Ken Levine: Violence is an Essential Part of Storytelling

There’s no denying that BioShock Infinite is a violent game, but whether the violence is an essential part of the game’s narrative is a matter of debate.

Irrational Games’ Ken Levine argues that violence within the narrative has always been a part of the “story teller’s toolkit” no matter the medium, and that games are no different. Levine points out that using violence as a narrative device is nothing new.

“Violence, for better or for worse, is…going back to the dawn of narrative,” Levine said in an interview with NPR’s Tom Ashbrook. “I think there’s a couple questions here. I remember when I was a kid; I was not a very popular kid. I was a nerdy, little kid. And I didn’t have friends because I wasn’t very good at socializing, and I found Dungeons & Dragons.

“If you remember, back in the 70s there was this big human cry about Dungeons and Dragons; kids were going off and killing themselves and disappearing into caves. And that happened with comic books and that happened with rock and roll music.”

The show’s host Tom Ashbrook trotted out the case of the Sandy Hook shooting, saying that the loss of life was immediate, suggesting that violence in games had a possible role to play in the massacre. Levine responded to this, saying that for him, games were a way to get away from the violence of the real world.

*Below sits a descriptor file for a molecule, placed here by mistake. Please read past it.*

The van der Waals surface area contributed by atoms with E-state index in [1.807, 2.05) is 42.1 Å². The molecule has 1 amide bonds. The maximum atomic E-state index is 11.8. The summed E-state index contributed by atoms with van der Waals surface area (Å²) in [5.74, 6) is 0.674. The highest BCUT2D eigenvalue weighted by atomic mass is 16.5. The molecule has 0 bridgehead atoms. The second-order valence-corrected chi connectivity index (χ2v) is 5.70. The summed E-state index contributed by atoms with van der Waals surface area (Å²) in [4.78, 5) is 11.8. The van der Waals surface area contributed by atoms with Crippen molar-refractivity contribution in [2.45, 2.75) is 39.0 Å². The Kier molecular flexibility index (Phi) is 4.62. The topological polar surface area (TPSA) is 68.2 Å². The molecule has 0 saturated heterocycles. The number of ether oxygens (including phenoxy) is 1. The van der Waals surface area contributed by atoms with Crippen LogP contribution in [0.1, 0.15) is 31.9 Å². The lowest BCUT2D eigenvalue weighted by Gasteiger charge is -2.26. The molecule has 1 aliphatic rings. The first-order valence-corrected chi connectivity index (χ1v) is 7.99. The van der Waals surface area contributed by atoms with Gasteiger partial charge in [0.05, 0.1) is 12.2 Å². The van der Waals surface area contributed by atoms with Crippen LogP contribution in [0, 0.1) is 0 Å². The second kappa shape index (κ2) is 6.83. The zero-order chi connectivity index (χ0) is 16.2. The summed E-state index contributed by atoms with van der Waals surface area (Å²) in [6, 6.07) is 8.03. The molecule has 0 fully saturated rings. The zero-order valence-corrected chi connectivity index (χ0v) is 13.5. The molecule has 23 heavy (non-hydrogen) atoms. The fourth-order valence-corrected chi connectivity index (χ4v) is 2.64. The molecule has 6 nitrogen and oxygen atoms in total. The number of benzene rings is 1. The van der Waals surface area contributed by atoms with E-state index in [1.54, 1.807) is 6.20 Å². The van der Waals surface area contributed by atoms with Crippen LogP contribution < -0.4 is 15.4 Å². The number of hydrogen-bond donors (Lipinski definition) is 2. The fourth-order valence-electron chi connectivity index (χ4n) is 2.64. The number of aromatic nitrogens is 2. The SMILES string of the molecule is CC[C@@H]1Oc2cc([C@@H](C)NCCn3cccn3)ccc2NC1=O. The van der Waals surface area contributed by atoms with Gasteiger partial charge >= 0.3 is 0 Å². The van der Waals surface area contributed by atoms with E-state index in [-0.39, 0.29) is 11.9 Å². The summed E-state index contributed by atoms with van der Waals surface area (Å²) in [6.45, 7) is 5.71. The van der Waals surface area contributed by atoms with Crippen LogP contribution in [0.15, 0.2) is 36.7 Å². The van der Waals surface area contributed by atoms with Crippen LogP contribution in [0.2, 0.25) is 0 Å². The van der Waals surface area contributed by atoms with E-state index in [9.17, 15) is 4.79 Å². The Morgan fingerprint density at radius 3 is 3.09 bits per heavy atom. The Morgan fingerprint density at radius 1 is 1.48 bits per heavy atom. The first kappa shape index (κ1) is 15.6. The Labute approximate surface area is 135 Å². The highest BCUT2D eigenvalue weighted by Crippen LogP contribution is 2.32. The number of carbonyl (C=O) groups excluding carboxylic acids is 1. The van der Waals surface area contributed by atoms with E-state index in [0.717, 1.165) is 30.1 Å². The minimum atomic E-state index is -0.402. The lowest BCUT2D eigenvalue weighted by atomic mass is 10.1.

“My point is, for me personally, games were a way around being ‘that kid.’ I’m not speaking as a scientist here; we can argue the science, but I’m… not the best guy to do that,” Levine said.

“I think the other point is they call them first-person shooters; F-P-S. There’s the F-P, the first-person aspect of being, inhabiting a character’s role, and then there’s the S part, which is the shooter part. And I’m not sure that they’re necessarily one in the same.”

You can listen to the rest of his interview at NPR.

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